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This website is about Brazilian jiu jitsu (BJJ). I'm a black belt who started in 2006, teaching and training at Artemis BJJ in Bristol, UK. All content ©Can Sönmez

26 July 2017

26/07/2017 - BJJ Globetrotter Camp | Leuven 2017 | Triangle Details (Joey Carta)

Class #854
BJJ Globetrotter Camp (Sportoase Leuven), Joey Carter, Leuven, Belgium, 26/07/2017

This was my favourite class of the camp so far. I hadn't learned from Joey before, but he taught in exactly the way I like, highlighting small details on basic techniques. Today's lesson was called 'triangle safety', in reference to a video that showed someone almost getting badly injured due to throwing on a triangle without being able to prevent their opponent standing up.

Joey began with the simple details of the triangle, with a slightly different approach to postural control. The set-up was from spider guard. Pull on the sleeve as you push firmly with your leg, other foot on the hip. That leg kicks up into the neck, swivelling straight into the usual perpendicular position. You're still pulling on the other sleeve too. Once you've kicked your leg through and got it by their neck, you can release one of your grips to grab the shin, which will further help getting your leg in the right spot.

Having said that, when initially demonstrating, Joey sometimes maintained both grips on the sleeves when demonstrating, I'm not sure if that's how he would do it in sparring. Depends on the reaction he gets, presumably. I would guess it isn't something you'd tend to hold onto, as usually you would release the grips on the sleeves in order to grab the shin. I would then grab the head with my other arm, Joey grabbed the sleeve of the trapped arm (at least in the second bit of technical demonstration).

A simple thing you can try to stop them rising up and taking you into the air is walk your shoulders backwards. You can even complete the submission by putting your head on the mat and lifting your hips, like you're doing a wrestler's bridge. I was a bit nervous of my neck doing that, but certainly viable if your neck and posture are strong.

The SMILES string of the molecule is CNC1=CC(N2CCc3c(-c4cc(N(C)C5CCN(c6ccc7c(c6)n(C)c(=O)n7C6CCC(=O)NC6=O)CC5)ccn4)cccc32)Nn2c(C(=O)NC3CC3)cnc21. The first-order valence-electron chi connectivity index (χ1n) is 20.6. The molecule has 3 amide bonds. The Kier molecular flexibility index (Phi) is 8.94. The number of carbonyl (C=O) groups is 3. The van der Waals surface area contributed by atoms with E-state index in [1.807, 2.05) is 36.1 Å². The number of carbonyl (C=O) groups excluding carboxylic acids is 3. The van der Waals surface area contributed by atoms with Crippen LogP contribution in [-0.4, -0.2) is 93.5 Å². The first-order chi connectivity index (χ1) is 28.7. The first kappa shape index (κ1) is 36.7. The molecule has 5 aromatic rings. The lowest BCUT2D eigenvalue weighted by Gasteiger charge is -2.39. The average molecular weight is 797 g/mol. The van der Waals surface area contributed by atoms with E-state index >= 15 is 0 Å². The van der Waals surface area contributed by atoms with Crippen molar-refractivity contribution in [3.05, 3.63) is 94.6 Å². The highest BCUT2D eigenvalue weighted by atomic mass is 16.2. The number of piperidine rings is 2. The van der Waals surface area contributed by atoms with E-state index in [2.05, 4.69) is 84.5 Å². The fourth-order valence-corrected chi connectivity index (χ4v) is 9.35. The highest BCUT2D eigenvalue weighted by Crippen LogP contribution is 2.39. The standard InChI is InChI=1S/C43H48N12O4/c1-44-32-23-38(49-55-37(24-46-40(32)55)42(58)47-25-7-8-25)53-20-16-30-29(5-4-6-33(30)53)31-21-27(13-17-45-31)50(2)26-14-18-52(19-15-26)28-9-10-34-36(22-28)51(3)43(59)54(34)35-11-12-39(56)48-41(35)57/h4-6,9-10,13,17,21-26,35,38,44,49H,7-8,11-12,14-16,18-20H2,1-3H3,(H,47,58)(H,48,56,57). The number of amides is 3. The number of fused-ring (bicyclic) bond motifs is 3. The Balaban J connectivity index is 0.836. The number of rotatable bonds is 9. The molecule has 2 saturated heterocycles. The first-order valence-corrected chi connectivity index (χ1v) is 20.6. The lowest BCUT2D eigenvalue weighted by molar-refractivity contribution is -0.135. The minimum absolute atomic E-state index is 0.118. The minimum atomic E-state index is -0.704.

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Another option to keep solid control is grabbing their shin with both of your hands (on the trapped arm side). My preference is to grab their head with one of those hands, there is also the option of grabbing their arm. Joey grabs around the tricep, pulling it across, like you're setting up an armbar. That can then move into a cool detail Joey added in terms of postural control.

The detail here is putting the foot on the hip and using that to keep them off balance. Once you have your leg over their neck and you've grabbed their shin, as long as you've also gripped their elbow and pull that across too, you can then just keep pushing into their hip every time they try to regain their posture. Should they start to stand, swivel to get your arm to the back of their calf (on the non-trapped arm side), low on the leg. Use that to knock them over. Then you've got the armbar, or possibly finish the triangle by swivelling towards their trapped arm.

If you have your triangle locked on but can't finish for whatever reason, the pressing armbar is right there as well. Hook under their free arm, just above the elbow, pulling that across. Make sure it is the elbow, as higher than that and they have an easier time defence. Pinch your shoulder and your head to capture that arm, like you're trying to hold a phone there. Grab their elbow with your opposite hand and keep rolling it across, as far as it will go. At that point, press down into the elbow for the submission.

There was a nastier option at the end, where you crush your hand into the neck with a v-grip and lock it up, but that looked a bit brutal for my tastes. Also, it is possible in a competition that a ref would disqualify you for that, depending how much you care about adapting your BJJ to fit with particular comp rules (some rules are more sensible than others, especially when it comes to tournament sellers like the IBJJF).

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